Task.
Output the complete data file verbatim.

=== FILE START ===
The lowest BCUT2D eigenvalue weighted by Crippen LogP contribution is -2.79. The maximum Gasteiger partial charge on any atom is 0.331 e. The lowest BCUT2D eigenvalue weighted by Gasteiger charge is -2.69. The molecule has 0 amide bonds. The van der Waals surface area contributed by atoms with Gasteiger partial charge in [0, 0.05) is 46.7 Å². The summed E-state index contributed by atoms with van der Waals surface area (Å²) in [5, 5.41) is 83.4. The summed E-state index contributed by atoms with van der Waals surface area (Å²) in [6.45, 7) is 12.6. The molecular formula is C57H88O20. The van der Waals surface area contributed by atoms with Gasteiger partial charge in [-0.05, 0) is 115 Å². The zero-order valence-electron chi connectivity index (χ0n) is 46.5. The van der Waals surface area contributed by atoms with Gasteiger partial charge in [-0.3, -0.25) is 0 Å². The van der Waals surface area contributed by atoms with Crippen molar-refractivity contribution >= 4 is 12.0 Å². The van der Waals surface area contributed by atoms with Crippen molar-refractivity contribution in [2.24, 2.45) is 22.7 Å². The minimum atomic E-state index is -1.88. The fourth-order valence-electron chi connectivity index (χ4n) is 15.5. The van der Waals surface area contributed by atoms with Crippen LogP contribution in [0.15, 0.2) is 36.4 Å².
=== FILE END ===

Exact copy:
The lowest BCUT2D eigenvalue weighted by Crippen LogP contribution is -2.79. The maximum Gasteiger partial charge on any atom is 0.331 e. The lowest BCUT2D eigenvalue weighted by Gasteiger charge is -2.69. The molecule has 0 amide bonds. The van der Waals surface area contributed by atoms with Gasteiger partial charge in [0, 0.05) is 46.7 Å². The summed E-state index contributed by atoms with van der Waals surface area (Å²) in [5, 5.41) is 83.4. The summed E-state index contributed by atoms with van der Waals surface area (Å²) in [6.45, 7) is 12.6. The molecular formula is C57H88O20. The van der Waals surface area contributed by atoms with Gasteiger partial charge in [-0.05, 0) is 115 Å². The zero-order valence-electron chi connectivity index (χ0n) is 46.5. The van der Waals surface area contributed by atoms with Gasteiger partial charge in [-0.3, -0.25) is 0 Å². The van der Waals surface area contributed by atoms with Crippen molar-refractivity contribution >= 4 is 12.0 Å². The van der Waals surface area contributed by atoms with Crippen molar-refractivity contribution in [2.24, 2.45) is 22.7 Å². The minimum atomic E-state index is -1.88. The fourth-order valence-electron chi connectivity index (χ4n) is 15.5. The van der Waals surface area contributed by atoms with Crippen LogP contribution in [0.15, 0.2) is 36.4 Å².